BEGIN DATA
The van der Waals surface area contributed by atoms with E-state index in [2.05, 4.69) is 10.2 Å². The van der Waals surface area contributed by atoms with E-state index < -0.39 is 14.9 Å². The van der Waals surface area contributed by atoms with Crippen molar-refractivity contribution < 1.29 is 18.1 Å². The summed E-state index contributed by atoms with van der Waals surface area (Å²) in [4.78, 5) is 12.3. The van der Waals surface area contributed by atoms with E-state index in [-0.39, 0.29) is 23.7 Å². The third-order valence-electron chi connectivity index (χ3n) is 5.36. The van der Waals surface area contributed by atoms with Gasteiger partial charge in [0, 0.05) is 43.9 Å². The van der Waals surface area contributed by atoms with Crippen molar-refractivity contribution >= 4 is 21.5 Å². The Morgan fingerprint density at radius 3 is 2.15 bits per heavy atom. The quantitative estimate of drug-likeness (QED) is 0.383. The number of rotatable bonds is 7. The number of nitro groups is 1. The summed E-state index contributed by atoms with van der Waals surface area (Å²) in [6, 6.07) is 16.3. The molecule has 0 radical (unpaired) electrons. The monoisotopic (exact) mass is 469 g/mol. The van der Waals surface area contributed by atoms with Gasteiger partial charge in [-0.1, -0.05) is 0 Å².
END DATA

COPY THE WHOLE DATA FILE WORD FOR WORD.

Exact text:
The van der Waals surface area contributed by atoms with E-state index in [2.05, 4.69) is 10.2 Å². The van der Waals surface area contributed by atoms with E-state index < -0.39 is 14.9 Å². The van der Waals surface area contributed by atoms with Crippen molar-refractivity contribution < 1.29 is 18.1 Å². The summed E-state index contributed by atoms with van der Waals surface area (Å²) in [4.78, 5) is 12.3. The van der Waals surface area contributed by atoms with E-state index in [-0.39, 0.29) is 23.7 Å². The third-order valence-electron chi connectivity index (χ3n) is 5.36. The van der Waals surface area contributed by atoms with Gasteiger partial charge in [0, 0.05) is 43.9 Å². The van der Waals surface area contributed by atoms with Crippen molar-refractivity contribution >= 4 is 21.5 Å². The Morgan fingerprint density at radius 3 is 2.15 bits per heavy atom. The quantitative estimate of drug-likeness (QED) is 0.383. The number of rotatable bonds is 7. The number of nitro groups is 1. The summed E-state index contributed by atoms with van der Waals surface area (Å²) in [6, 6.07) is 16.3. The molecule has 0 radical (unpaired) electrons. The monoisotopic (exact) mass is 469 g/mol. The van der Waals surface area contributed by atoms with Gasteiger partial charge in [-0.1, -0.05) is 0 Å².